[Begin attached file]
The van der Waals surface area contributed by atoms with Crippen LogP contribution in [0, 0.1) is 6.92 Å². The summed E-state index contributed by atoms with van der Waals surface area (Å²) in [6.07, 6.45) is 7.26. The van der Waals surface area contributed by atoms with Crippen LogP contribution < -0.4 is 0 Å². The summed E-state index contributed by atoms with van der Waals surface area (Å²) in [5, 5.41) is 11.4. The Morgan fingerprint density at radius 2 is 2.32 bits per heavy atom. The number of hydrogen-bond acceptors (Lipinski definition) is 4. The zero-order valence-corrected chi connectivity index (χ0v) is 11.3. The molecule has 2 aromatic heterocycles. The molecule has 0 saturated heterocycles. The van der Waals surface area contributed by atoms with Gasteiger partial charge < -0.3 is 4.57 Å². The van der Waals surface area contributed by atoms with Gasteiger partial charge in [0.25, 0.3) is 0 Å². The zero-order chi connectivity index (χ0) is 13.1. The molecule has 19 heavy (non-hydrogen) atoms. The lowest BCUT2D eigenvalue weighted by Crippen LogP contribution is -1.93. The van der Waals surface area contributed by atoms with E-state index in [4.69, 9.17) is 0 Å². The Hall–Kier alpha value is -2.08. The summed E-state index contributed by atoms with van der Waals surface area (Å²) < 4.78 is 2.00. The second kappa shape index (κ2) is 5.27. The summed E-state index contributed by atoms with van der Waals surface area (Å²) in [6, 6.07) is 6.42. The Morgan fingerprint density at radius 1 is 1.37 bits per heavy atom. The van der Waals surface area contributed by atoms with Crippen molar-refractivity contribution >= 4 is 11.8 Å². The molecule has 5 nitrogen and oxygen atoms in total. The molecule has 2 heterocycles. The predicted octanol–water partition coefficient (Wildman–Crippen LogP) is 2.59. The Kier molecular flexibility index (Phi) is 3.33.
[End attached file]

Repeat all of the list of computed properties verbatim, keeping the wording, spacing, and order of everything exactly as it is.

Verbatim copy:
The van der Waals surface area contributed by atoms with Crippen LogP contribution in [0, 0.1) is 6.92 Å². The summed E-state index contributed by atoms with van der Waals surface area (Å²) in [6.07, 6.45) is 7.26. The van der Waals surface area contributed by atoms with Crippen LogP contribution < -0.4 is 0 Å². The summed E-state index contributed by atoms with van der Waals surface area (Å²) in [5, 5.41) is 11.4. The Morgan fingerprint density at radius 2 is 2.32 bits per heavy atom. The number of hydrogen-bond acceptors (Lipinski definition) is 4. The zero-order valence-corrected chi connectivity index (χ0v) is 11.3. The molecule has 2 aromatic heterocycles. The molecule has 0 saturated heterocycles. The van der Waals surface area contributed by atoms with Gasteiger partial charge < -0.3 is 4.57 Å². The van der Waals surface area contributed by atoms with Gasteiger partial charge in [0.25, 0.3) is 0 Å². The zero-order chi connectivity index (χ0) is 13.1. The molecule has 19 heavy (non-hydrogen) atoms. The lowest BCUT2D eigenvalue weighted by Crippen LogP contribution is -1.93. The van der Waals surface area contributed by atoms with E-state index in [4.69, 9.17) is 0 Å². The Hall–Kier alpha value is -2.08. The summed E-state index contributed by atoms with van der Waals surface area (Å²) < 4.78 is 2.00. The second kappa shape index (κ2) is 5.27. The summed E-state index contributed by atoms with van der Waals surface area (Å²) in [6, 6.07) is 6.42. The Morgan fingerprint density at radius 1 is 1.37 bits per heavy atom. The van der Waals surface area contributed by atoms with Crippen molar-refractivity contribution >= 4 is 11.8 Å². The molecule has 5 nitrogen and oxygen atoms in total. The molecule has 2 heterocycles. The predicted octanol–water partition coefficient (Wildman–Crippen LogP) is 2.59. The Kier molecular flexibility index (Phi) is 3.33.